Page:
New link road planned to improve traffic flow into Durham's Dragonville Industrial Estate

Plans for a new link road to improve traffic flows in the Dragonville area have been given the green light.

Saturday, 13th July 2019, 6:00 am
A Google satellite view of the area in question

Durham County Council’s area Planning Committee considered proposals from its own officers for new sections of highway at a meeting on July 9.

This included a new road between Renny’s Lane and Damson Way on Dragonville Industrial Estate.

When completed, the plans will create a secondary route for traffic using the estate and include demolishing an existing garage and building a new retail unit.

To the south, a signalised junction will also be built between the A181 Sherburn Road and Damson Way.

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This includes new acoustic fencing close to existing housing and diverting the road through a previously-planted section of trees.

Council officers stressed access for vehicles will be maintained for residents of Booths Buildings and Coronation Terrace with the existing junction sealed-off to create a cul de sac.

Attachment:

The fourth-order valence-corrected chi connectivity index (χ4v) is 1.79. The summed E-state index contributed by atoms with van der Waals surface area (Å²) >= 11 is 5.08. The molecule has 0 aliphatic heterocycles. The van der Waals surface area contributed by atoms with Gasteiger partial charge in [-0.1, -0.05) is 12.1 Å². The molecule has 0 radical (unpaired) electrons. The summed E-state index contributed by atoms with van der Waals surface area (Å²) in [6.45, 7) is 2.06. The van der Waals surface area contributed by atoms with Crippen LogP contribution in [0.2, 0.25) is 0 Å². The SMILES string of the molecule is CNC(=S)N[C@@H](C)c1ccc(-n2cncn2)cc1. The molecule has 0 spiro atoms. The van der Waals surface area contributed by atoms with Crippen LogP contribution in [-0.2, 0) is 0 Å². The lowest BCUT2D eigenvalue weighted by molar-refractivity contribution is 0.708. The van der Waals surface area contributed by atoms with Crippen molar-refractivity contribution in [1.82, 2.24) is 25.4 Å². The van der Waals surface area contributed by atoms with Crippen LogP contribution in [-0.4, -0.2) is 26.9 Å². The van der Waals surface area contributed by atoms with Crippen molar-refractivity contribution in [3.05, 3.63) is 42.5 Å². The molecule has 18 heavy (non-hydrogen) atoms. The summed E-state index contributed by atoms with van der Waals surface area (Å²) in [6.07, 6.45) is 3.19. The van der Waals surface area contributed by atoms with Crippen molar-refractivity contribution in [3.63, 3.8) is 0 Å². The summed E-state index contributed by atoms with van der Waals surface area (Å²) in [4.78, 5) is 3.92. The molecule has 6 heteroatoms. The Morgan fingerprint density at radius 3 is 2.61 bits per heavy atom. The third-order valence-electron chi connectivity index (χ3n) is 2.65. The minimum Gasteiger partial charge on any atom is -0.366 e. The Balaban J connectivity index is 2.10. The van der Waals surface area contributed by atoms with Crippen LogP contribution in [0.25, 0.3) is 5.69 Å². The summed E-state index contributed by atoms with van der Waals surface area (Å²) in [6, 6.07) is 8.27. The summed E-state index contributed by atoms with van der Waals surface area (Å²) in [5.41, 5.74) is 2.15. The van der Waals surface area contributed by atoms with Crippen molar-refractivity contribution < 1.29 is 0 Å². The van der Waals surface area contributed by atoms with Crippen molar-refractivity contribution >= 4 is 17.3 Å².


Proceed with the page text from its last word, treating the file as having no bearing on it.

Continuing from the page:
During consultation however, Belmont Parish Council called for the signalised junction to be refused.

Coun Barbara Howarth, speaking at the meeting at Durham County Hall, said the existing junction should be upgraded rather than creating a new junction and felling trees.

Other concerns from neighbours included the link road and new junction creating a “rat run” and large queues of traffic.

While City of Durham Trust (CDT) raised concerns about the link road diverting a national cycle route onto Damson Way, breaching council plans around sustainable travel and cycling.

This included “substandard” foot ways on the new link road for shared use by pedestrians and cyclists.

He claimed the designs put motorists first at the expense of cycle provision and called for the decisions to be deferred to allow for revised plans.

However, highways officers confirmed they had looked at various options for cycle facilities but said current designs were the best option for allowing the “free-flow of traffic.”

While queues of up to 10 vehicles are expected in 2029 leading up to the new junction, highways bosses said they could be controlled in real time.

Council environmental officers added that the tree belt near the signalised junction offered little to no noise reduction benefits.

Following discussion, the committee passed the plans with a majority vote.